This project is the largest I've ever attempted. It's been in development for around six months now, with me working constantly on it for a couple of hours each day. It was supposed to be the leading project for my portfolio, and I wanted to create something big for that.
When I began working on this plane, the only thing I knew for certain was that I wanted to make an F-14, or more specifically, an F-14A. In terms of the final environment, or the setup of the scene, I had no firm plans. The in-flight render of the F-14A was my main goal and it turned out to be one I filled almost completely - the only major change being that my plane's engines ended up belonging to a F14A+/B.
I used a number of reference photos for this project, most of them take from the truly excellent site http://www.anft.net – a very complete and wonderful reference work for all things related to the F14 (Fig.01 and Fig.02). I can't overstate how helpful this single page was in the creation of this project! Other useful sites were http://www.airliners.net, and lastly, http://www.primeportal.net.
I realised early on that this project would be a challenge. Looking at the mere insanity that was the nose landing gear bay (Fig.03) was an intimidating sight for sure, but in the end it was quite fun working with such a detailed model. 3D Studio Max performed admirably in this difficult environment and I didn't run into many modelling-related problems.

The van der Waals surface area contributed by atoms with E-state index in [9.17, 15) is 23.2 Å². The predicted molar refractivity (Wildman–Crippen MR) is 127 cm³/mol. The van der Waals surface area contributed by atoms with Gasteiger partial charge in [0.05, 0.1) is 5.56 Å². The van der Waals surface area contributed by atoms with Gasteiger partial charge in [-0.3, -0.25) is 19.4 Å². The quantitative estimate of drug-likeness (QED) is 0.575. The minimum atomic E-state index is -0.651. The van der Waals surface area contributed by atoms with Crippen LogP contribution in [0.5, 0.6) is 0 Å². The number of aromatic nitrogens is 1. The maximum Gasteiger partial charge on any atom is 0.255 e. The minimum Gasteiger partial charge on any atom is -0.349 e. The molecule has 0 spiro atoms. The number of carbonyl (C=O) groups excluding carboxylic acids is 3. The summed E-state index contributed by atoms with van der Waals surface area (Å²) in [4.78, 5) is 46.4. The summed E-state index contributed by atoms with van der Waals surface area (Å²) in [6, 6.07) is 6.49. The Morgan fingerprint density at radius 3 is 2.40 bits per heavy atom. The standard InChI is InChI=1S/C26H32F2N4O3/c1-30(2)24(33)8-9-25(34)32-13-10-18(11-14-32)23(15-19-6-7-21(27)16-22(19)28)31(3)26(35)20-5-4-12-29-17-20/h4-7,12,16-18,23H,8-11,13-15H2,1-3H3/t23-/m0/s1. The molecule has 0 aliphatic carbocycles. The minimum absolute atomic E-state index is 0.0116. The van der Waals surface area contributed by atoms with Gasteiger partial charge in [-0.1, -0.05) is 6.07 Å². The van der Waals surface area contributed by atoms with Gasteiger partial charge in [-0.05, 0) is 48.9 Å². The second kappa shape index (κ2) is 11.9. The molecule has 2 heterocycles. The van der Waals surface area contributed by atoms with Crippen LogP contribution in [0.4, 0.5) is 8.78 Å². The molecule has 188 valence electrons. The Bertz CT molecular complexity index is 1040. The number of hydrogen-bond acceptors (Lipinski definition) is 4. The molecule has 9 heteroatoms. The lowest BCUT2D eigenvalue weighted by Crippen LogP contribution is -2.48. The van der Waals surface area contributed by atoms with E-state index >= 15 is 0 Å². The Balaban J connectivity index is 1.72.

I began by setting up a set of high-res blueprints, given to me by a friend (two 4096 sheets with all the standard views), which proved to be very helpful in outlining the general shapes of this plane. As I was outlining the basic shape, I kept looking for reference images, both for the overall form and for small details. Primeportal.net supplied those images, but I didn't stumble across that one until the modelling stage was almost completed. I had to make do with smaller images for the most part and do a little bit of guess work for small details every now and then, especially for the landing gear bays (Fig.04 and Fig.05).